Private investigator Paul Whelan’s specialty is tracking down missing persons. But when his good friend is found slain in an alley, Whelan is steered down a path of violence as he searches for answers in a murder case.
His investigation is interrupted by the arrival of an attractive young woman who is on her own search for her missing kid brother. But as clues lead Whelan to believe the two cases may be connected, the body count rises quickly, and he finds himself racing to catch a killer before he strikes again . . .
“Raleigh seems to have gotten so deeply inside his hero and his seamy world that there may be nothing left for a sequel. But it would be great to be wrong about that.” —Kirkus Reviews
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"You're in my way."
Paul Whelan, a lanky redhead in a Mexican cotton shirt, turned and saw a little man in a winter coat carrying a Jewel bag with what were presumably all his worldly possessions. Squinty and older than Genesis, the little man stared righteously at Whelan and held up one hand. "You are in my way, sir."
Whelan stepped aside. "Okay. Now I'm out."
The old man looked at him for a moment and then nodded. "Look to your soul, young man."
"Thanks. I'll do that." The little man launched into oratory, bellowing out biblical injunctions and citing scripture, and Whelan stepped out into Broadway against the traffic. A Checker cab came within six inches of him and the cabbie leaned on his horn and shouted something profane. The little man yelled that the cabbie was damned and the cabbie gave him the finger and the little man began running after him, and Whelan told himself that he lived in an interesting neighborhood.
On the other side of the street, a vacant-faced kid was passing out little blue leaflets. He handed one to Whelan without looking at him. The leaflet bore the picture of a woman in her fifties or sixties and proclaimed her to be "your guide to the spirits."
Whelan looked at the kid and smiled. "Oh, good. Fraud, my favorite." The kid looked at him, picked at his ear, examined whatever he found and looked away again. Whelan looked at the brochure.
It said the woman's name was "Madame Claire" and told him that she was "the most sought-after and internationally acclaimed clairvoyant and astrologer in the Western Hemisphere," and went on to give both her education — a degree from Florida Astrological Institute, plus various certificates attesting that Madame Claire was a sort of honor student among seers and clairvoyants — and her pedigree, namely her descent from "Gypsy royalty" of the fifteenth century. Whelan studied her picture: she had blue eyes and blond hair and it was clear that she was descended from the Norwegian branch of the Gypsy race.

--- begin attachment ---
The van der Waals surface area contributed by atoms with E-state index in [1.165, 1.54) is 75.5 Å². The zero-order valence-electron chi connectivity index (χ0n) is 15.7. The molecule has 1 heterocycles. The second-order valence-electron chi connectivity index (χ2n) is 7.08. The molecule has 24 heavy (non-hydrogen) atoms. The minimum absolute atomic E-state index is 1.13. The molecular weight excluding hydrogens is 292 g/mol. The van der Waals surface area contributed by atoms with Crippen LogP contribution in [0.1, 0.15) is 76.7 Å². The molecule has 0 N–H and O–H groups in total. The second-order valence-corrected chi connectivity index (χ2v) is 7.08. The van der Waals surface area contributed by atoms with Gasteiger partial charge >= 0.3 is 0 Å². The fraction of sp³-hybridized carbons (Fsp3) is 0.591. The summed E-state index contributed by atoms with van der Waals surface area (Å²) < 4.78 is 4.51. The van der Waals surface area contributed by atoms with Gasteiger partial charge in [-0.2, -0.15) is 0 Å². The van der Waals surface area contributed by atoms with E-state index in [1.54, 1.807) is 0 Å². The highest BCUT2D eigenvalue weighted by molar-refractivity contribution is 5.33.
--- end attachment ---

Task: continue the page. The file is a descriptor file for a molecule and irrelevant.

Madame Claire was apparently a virtuoso among spiritualists: she knew the future, could communicate with the dead, even, the brochure claimed, "if they have been dead a long time," and spoke eleven languages fluently. Her specialty was her remarkable success at helping people pick winning lottery tickets; this success had apparently been limited thus far to the New Jersey lottery, because all her testimonials were from New Jersey residents. The pamphlet was filled with these quotes from happy New Jerseyites claiming to have made the Big Score on predictions from Madame Claire. She offered to tell fortunes, unravel family difficulties, explain life's mysteries and help people select careers. She accepted Visa and MasterCard and tossed in the time-honored freebie of all fortune-tellers: one free question.
Whelan looked at the kid. "You know this lady?"
The kid squinted, scratched his head and nodded. "My aunt."
"So you're a Gypsy too."
The kid looked uncomfortable and shuffled from one foot to the other.
"Hey, don't be embarrassed. This is America. It's okay to be a Gypsy. Listen, ask your aunt who she likes in the first race at Arlington. That's my free question." He tossed the leaflet in a trash can and walked on.
A few doors from his office building, just outside the el station, a pack of teenage boys had gathered to watch two kids fight. Just a half mile to the east, more sensible types were already filling up the beach or spreading picnic blankets in Lincoln Park, and a short mile or so to the south they were lining up for tickets to the Cub game, but this was ghetto life, in the multicolored ghetto that was Uptown. The streets were overrun with bored kids who hadn't landed summer jobs; most of them would be on these corners till Labor Day. A few, he knew, would stay here the rest of their lives.
One of the young pugilists was small and stocky and looked Mexican. The other was taller, very dark, heavy-lidded and smiling. He looked like Nino Valdez, a flashy Cuban heavyweight of the late fifties. Like most heavyweights of the time, his moment in the sun had passed when he fought Sonny Liston. After Liston stretched him, Valdez claimed he'd been fed a drugged orange before the fight. Valdez faded quickly from the public eye but the orange went on to become famous.
The two boys traded lefts and Nino wasn't smiling anymore. Whelan was about to stop it when a squad car rolled around the corner and the whole crowd vanished under the el tracks.
Sam Carlos came out of his grocery store and sat on a fruit crate in his doorway. He gave Whelan a little salute.
"Hey, Pablo. How's the detective business?"
"I'd rather be in groceries, Sam." Carlos laughed and surveyed his window. New hand-painted signs decorated the window and his door, and Sam's store now proclaimed itself a CARNNICERIA though it hadn't seen fresh meat since Nixon.
"Hey, you like? You like my signs?"
"You've got too many n's in carniceria, Sam. There's only one."
Sam turned on his crate to look at the new sign. He grunted and shrugged. "Hey, whaddayou know? You don' know Spanish."
"Yeah, but neither do you," Whelan said and laughed.